Author: Erin Bow
Publication Date: 9/1/10
Publisher: Arthur A. Levine
Blurb (GR): The drizzle had broken into patches as they walked. As Drina scooped up the pale sand, Kate found herself standing in the smudge of shadow cast by the deadfall. She had never before noticed the way shadows gave things weight, made them look heavy and real and connected to the ground. Without hers...
She edged into the light.
Her shadow looked strange and thinned. It seemed not cast against the ground, but floating above it, like a fog. What Linay had said was true: No one would notice this, at first. It was just an uneasy little change, like the half-felt movement of a boat that slowly induces a great sickness.
Plain Kate lives in a world of superstitions and curses, where a song can heal a wound and a shadow can work deep magic. As the wood-carver's daughter, Kate held a carving knife before a spoon, and her wooden talismans are so fine that some even call her “witch-blade”: a dangerous nickname in a country where witches are hunted and burned in the square.
For Kate and her village have fallen on hard times. Kate’s father has died, leaving her alone in the world. And a mysterious fog now covers the countryside, ruining crops and spreading fear of hunger and sickness. The townspeople are looking for someone to blame, and their eyes have fallen on Kate.
Enter Linay, a stranger with a proposition: In exchange for her shadow, he’ll give Kate the means to escape the angry town, and what’s more, he’ll grant her heart’s wish. It’s a chance for her to start over, to find a home, a family, a place to belong. But Kate soon realizes she can't live shadowless forever -- and that Linay's designs are darker than she ever dreamed .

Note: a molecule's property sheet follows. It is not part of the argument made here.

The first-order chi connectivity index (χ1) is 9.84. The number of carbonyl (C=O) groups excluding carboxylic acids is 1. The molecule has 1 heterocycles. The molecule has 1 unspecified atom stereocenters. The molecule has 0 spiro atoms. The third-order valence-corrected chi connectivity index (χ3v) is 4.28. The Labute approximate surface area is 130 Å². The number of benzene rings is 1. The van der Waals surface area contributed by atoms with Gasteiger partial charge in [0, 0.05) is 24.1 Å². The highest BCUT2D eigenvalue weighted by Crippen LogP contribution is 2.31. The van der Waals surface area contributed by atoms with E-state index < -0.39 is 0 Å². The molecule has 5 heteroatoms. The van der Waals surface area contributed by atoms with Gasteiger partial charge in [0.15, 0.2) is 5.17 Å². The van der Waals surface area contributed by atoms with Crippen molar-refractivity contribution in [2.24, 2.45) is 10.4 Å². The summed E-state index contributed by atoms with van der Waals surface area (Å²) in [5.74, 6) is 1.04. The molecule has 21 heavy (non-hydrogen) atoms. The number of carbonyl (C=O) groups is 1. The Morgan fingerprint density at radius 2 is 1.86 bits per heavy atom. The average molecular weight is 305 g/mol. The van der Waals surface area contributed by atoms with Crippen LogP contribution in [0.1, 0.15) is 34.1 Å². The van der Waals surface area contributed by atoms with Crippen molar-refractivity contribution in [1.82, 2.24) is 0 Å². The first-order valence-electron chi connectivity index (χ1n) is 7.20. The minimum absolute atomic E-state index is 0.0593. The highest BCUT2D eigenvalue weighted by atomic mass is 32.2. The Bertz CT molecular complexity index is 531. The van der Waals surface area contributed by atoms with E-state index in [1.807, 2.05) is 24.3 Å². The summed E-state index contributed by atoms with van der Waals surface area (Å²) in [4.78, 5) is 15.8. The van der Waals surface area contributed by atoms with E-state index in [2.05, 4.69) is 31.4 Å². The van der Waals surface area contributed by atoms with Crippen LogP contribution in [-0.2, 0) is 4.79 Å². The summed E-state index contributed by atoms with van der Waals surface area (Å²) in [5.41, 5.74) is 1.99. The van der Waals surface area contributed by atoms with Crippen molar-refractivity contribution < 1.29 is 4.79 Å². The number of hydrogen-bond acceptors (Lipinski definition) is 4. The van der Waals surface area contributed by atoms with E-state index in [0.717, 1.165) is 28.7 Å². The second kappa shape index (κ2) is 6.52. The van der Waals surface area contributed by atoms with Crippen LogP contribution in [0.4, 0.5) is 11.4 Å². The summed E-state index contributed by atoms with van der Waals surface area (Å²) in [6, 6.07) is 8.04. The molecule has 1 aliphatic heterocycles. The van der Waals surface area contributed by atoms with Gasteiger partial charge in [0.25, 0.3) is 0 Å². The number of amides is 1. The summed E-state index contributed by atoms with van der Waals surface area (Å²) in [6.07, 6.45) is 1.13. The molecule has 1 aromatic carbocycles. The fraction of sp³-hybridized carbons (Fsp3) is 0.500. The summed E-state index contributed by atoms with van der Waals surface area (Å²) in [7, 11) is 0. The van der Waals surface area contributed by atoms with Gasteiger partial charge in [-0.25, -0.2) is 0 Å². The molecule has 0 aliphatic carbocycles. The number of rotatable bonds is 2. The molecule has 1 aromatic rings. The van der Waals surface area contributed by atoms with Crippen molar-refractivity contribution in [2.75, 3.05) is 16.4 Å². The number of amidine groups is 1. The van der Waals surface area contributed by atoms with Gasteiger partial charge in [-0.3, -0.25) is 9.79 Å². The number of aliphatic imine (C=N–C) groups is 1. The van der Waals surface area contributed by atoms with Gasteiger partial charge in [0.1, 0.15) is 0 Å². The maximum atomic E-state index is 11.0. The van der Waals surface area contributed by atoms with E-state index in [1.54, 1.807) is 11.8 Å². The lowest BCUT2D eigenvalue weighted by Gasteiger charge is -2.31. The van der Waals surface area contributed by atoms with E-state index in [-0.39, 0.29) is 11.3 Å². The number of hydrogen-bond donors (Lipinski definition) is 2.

I cannot believe this is Erin Bow's first novel. In the acknowledgments she mentions that she worked on this book for six years--it shows. From the first page, the author drops you into the story and there honestly was no drag throughout the entire book. We are introduced to Kate and her father, both woodcarvers who live in Similae. The surrounding communities have been plagued with death, torrential rains, and crop damage and the people of Kate's town, as well as other towns, are on the lookout for witches who could be causing the troubles. After Kate's father passes away, she is left quite alone in the world. This book follows her in her journey to survive and, geez, does Kate have it rough.
The ease and accessibility of reading this book, as well as Kate's age indicate that this is more of a middle reader book. However, the themes of this book are very dark--murder, hanging witches, raising the dead. death. dying. just tons of dying. *sigh* But Kate is one of the most upbeat and scrappy characters I've ever read. She stands up for herself and is loyal to her friends. Speaking of friends, Kate has a speaking cat, Taggle, who is a total highlight of this work. He is hilarious and their friendship seems more realistic than many human friendships I've read as of late. There is really no romance to speak of and I'm glad of it--it would feel inappropriate in this case and the story supports itself without a romantic element.
Erin Bow's writing style is lovely--informative and descriptive without bogging the story down. (like when you think about reading Tolkien and then decide that you'd like to actually get somewhere on the journey instead of reading a description of a mossy rock for a whole page. Fine, you caught me, I'm exaggerating, but you get my point!) I will definitely read anything she writes in the future. I hope she makes the jump up to YA or even to adult fantasy.